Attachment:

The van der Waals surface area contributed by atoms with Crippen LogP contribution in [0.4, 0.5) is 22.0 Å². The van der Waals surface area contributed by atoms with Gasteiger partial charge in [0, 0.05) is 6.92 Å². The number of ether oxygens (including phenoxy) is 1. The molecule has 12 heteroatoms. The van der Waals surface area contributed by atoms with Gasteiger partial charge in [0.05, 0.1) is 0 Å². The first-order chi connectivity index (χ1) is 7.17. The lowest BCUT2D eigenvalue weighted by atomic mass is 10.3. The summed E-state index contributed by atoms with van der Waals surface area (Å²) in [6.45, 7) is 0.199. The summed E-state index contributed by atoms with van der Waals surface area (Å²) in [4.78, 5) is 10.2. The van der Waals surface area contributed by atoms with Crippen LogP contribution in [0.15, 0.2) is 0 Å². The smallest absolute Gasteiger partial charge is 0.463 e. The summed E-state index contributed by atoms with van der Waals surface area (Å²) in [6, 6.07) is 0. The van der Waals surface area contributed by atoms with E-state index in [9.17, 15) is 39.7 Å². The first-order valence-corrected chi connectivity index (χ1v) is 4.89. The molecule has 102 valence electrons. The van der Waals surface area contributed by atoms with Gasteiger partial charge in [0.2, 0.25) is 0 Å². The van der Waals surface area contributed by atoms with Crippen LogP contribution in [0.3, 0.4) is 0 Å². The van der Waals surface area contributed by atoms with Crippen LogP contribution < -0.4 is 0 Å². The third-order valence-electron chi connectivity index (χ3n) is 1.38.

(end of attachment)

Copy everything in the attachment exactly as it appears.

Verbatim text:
The van der Waals surface area contributed by atoms with Crippen LogP contribution in [0.4, 0.5) is 22.0 Å². The van der Waals surface area contributed by atoms with Gasteiger partial charge in [0, 0.05) is 6.92 Å². The number of ether oxygens (including phenoxy) is 1. The molecule has 12 heteroatoms. The van der Waals surface area contributed by atoms with Gasteiger partial charge in [0.05, 0.1) is 0 Å². The first-order chi connectivity index (χ1) is 7.17. The lowest BCUT2D eigenvalue weighted by atomic mass is 10.3. The summed E-state index contributed by atoms with van der Waals surface area (Å²) in [6.45, 7) is 0.199. The summed E-state index contributed by atoms with van der Waals surface area (Å²) in [4.78, 5) is 10.2. The van der Waals surface area contributed by atoms with Crippen LogP contribution in [0.15, 0.2) is 0 Å². The smallest absolute Gasteiger partial charge is 0.463 e. The summed E-state index contributed by atoms with van der Waals surface area (Å²) in [6, 6.07) is 0. The van der Waals surface area contributed by atoms with E-state index in [9.17, 15) is 39.7 Å². The first-order valence-corrected chi connectivity index (χ1v) is 4.89. The molecule has 102 valence electrons. The van der Waals surface area contributed by atoms with Gasteiger partial charge in [0.2, 0.25) is 0 Å². The van der Waals surface area contributed by atoms with Crippen LogP contribution in [0.3, 0.4) is 0 Å². The van der Waals surface area contributed by atoms with Crippen LogP contribution < -0.4 is 0 Å². The third-order valence-electron chi connectivity index (χ3n) is 1.38.